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I have 2 simple arrays that need to be combined and sorted, easy enough. But then duplicates need to be removed.

oldProgrammers = new Array('Rob', 'Neek', 'Lisa', 'Susan');
newProgrammers = new Array('Brett', 'John', 'Tom', 'Lisa');

allProgrammers = oldProgrammers.concat(newProgrammers).sort();

allProgrammers.forEach(function(arrEl){
    alert(arrEl);
})

am clueless how this can be done?!

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marked as duplicate by j08691, Amy, Stefan Gehrig, c69, ddriver Aug 20 '13 at 20:45

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You could go through each consecutive pair of elements and as soon as you find two that match, remove them using .splice(indexFirstDuplicate,2) –  Paris Nelson Aug 20 '13 at 18:49

2 Answers 2

You could mash them all together (and sort them on the run) and then do go trough them with http://underscorejs.org/#uniq

uniq_.uniq(array, [isSorted], [iterator]) Alias: unique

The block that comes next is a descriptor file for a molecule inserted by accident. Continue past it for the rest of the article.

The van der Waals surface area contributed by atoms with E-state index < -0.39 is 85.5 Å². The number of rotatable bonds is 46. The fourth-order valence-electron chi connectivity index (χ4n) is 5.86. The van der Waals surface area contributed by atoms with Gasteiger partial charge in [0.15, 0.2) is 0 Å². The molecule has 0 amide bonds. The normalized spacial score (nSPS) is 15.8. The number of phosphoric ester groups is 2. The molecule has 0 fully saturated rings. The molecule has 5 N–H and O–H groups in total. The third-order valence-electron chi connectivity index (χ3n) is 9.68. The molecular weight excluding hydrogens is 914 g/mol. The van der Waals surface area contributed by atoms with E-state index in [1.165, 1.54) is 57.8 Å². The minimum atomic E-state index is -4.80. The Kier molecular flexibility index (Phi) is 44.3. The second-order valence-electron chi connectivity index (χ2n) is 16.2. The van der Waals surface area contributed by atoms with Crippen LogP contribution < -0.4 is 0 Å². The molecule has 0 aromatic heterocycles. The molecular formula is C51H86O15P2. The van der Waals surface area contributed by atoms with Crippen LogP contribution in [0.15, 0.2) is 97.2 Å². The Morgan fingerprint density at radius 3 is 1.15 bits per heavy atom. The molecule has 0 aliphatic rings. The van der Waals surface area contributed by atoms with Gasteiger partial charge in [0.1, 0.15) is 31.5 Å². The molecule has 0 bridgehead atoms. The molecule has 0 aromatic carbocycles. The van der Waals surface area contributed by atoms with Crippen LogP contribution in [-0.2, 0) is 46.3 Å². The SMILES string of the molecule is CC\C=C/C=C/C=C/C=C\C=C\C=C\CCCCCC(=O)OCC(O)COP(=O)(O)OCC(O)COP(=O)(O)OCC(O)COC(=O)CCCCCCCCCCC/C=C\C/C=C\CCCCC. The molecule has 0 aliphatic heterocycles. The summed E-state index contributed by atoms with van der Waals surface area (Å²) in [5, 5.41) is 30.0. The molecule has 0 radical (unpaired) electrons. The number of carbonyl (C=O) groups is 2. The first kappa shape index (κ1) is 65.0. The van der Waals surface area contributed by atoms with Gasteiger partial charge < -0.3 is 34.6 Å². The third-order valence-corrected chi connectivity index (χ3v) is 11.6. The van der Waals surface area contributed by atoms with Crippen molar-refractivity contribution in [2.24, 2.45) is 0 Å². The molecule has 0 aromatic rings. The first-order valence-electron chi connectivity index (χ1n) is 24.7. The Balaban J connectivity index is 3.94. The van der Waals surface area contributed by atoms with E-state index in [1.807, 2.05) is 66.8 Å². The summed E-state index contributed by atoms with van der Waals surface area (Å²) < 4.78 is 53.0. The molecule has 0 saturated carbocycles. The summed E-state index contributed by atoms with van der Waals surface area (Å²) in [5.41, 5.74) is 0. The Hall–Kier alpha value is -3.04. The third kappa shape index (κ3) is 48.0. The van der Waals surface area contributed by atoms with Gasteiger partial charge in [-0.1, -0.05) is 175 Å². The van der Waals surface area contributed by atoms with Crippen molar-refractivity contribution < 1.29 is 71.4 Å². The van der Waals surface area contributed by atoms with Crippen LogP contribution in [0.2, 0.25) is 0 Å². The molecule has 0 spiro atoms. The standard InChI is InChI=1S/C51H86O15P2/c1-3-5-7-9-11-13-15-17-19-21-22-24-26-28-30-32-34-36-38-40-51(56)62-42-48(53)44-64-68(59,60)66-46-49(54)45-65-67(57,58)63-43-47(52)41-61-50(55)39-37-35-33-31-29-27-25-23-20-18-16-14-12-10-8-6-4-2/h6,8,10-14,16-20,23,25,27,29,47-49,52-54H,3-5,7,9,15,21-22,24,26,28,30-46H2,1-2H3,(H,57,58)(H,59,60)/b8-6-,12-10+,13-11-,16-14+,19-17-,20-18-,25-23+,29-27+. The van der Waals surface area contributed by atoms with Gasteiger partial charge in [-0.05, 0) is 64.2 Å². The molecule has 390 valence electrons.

Produces a duplicate-free version of the array, using === to test object equality. If you know in advance that the array is sorted, passing true for isSorted will run a much faster algorithm. If you want to compute unique items based on a transformation, pass an iterator function.

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You can take advantage of the dictionary data structure

memo = {};
oldProgrammers.map(function(i){memo[i] = 1;});
newProgrammers.map(function(i){memo[i] = 1;});
allProgrammers = Object.keys(memo);

map() is available from Javascript 1.8, and Object.keys() should be available after Chrome 5.

But all real browsers support it :)

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This only works for strings, since property names are coerced to String automatically. –  nmaier Aug 20 '13 at 19:16
    
@nmaier He asked about merging 2 collection of strings. –  zsong Aug 20 '13 at 19:17
    
I never said he didn't ;) Still wanted to make the point, to avoid having him return later when he tries to use this with something else. –  nmaier Aug 20 '13 at 19:20

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